"There is a problem with the operation and functionality of Wikipedia. The basic problem is that none of the Trustees of Wikimedia Foundation, Inc., nor any of the volunteers who are connected with Wikipedia, consider themselves responsible and therefore accountable for the content.

"They believe themselves to be above the law."

Link via Digg.


Some Idiosyncrasies

Many of the more tech-savvy readers of this blog may already be aware of this.

I just got a mail that informs me that you can't create a folder called con in Windows. I tried and I couldn't.

Here's some info.

Zaki, meanwhile, points out an IE feature. If you create folder with a name like a Web address (for instance,, then when you type that address on IE, the browser will access the local folder not the site.

Sunday, December 11, 2005


Breaking news on TV

Amitabh Bachchan ne aaj juice piya.


He's such a doll!

Suzy Walker cannot bear separation from her sailor husband. So she moves around with a $200 look-alike mannequin.


Your identity isn't a secret on the Internet...

Brian Chase discovered this at the cost of his job.

Much has already been written about the Wikipedia entry on John Seigenthaler Sr., a former editor of The Tennessean in Nashville; an entry that contained a lot of false information.

In fact, the entry prompted Wikipedia to ban new article from anonymous sources.

Daniel Brandt, who runs Wikipedia Watch, traced the computer used to make the Wikipedia entry to a delivery company in Nashville.

When The New York Times came calling, Chase, an employee there, confessed that he had put up the entry as a joke to shock a colleague.

Saturday, December 10, 2005


Sovereign, socialist, secular, democratic republic

MP Sharad Anantrao Joshi wants the word 'socialist' taken out from the Representation of People's Act, if not from the Preamble to the Constitution.

According to him, the description of India as a sovereign ‘democratic secular socialist’ republic is not only ‘‘vague’’ and replete with multiple meaning, it also forces those who have no belief in this particular ‘‘ism’’ to falsify their stand.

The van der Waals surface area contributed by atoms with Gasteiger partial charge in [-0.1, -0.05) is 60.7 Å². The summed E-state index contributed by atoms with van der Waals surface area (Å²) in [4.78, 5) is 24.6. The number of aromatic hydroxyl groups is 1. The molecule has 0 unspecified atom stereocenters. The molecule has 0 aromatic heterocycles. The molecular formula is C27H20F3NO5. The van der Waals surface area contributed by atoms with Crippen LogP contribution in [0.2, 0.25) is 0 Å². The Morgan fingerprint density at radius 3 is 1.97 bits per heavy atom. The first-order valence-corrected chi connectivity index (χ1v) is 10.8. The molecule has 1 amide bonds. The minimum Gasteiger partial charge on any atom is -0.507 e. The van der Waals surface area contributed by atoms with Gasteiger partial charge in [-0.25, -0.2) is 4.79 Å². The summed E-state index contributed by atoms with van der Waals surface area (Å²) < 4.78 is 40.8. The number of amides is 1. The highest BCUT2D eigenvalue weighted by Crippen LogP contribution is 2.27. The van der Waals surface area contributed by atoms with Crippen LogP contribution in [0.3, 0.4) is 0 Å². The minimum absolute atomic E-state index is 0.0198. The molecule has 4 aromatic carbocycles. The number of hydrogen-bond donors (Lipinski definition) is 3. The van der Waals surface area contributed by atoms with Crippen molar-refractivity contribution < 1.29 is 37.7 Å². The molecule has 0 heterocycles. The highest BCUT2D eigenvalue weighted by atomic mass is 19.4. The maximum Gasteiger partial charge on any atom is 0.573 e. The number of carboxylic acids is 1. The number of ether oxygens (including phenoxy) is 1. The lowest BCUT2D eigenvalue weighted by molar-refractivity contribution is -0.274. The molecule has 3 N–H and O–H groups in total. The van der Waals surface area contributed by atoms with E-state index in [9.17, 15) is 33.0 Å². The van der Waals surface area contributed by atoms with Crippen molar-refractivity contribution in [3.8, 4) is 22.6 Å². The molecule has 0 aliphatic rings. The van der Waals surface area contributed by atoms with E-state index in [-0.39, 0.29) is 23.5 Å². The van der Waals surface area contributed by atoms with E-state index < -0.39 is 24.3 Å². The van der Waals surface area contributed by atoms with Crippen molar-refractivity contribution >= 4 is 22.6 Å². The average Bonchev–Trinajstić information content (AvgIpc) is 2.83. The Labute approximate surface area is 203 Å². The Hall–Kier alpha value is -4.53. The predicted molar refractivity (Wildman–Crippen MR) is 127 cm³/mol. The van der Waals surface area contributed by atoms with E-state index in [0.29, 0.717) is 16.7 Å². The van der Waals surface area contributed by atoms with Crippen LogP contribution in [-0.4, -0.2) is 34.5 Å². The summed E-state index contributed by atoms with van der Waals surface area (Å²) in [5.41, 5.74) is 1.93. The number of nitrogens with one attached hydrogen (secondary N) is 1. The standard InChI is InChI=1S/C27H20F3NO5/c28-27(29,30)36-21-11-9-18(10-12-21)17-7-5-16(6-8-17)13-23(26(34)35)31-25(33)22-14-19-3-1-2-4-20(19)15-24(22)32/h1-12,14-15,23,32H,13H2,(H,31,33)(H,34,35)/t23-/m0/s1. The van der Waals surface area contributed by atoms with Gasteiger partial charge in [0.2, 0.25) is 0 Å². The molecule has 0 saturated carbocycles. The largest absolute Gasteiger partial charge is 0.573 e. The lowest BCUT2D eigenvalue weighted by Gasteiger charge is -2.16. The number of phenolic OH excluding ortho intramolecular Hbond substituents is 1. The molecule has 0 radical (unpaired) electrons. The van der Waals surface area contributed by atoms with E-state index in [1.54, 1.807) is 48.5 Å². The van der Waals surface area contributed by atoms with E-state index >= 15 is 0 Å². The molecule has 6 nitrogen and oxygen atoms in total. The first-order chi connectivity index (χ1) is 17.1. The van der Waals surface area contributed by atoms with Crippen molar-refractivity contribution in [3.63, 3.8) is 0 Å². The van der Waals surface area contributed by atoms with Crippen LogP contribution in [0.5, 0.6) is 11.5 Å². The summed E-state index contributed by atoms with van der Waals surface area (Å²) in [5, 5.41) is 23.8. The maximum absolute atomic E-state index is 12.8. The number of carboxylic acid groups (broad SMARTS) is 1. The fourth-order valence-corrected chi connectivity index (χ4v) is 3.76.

‘‘It has lost all relevance today. It is false, anachronistic and contradictory description.’’


Typos can be expensive... three-billion-dollar expensive!
Mizuho, the world's second largest bank based in Japan, accidentally sold 610,000 shares, valued at $3.1 billion... for 1 yen each.

Fortunately for them, the actual loss totted up to $224m, thanks to market rules designed to limit price fluctuation.

Link via A Capital Idea.


Wife swap

A Turkish villager runs off with his friend's wife. And then calls the latter the next day to offer his own in exchange.

Friday, December 09, 2005


9 is never as good as 10

Anil Kumble's perfect 10 may never have happened if Waqar Younis had had his way.

"Waqar, who was batting with me, had suggested that one of us get run-out to deny Kumble the perfect ten haul,” said (Wasim) Akram

“But I thought it would not be right to do something like that (get run out)...

“I assured Waqar that I would not get out to Kumble and the very next ball I was out!”


Blog is banished

Lake Superior State University is out with its 30th annual List of Words Banished from the Queen's English for Mis-Use, Over-Use and General Uselessness.

Blog (and its variations blogger, blogged, blogosphere) makes it to this year's list, alongside such worthies as erectile dysfuntion and zero percent APR financing. We are certainly not in august company.

Some reasons why blog makes the cut:

“Sounds like a Viking’s drink that’s better than grog, or a technique to kill a frog.” Teri Vaughn, Anaheim, Calif.

“Maybe it’s something that would be stuck in my toilet.” – Adrian Whittaker, Dundalk, Ontario.

“I think the words ‘journal’ and ‘diary’ need to come back.” – T. J. Allen, Shreveport, La.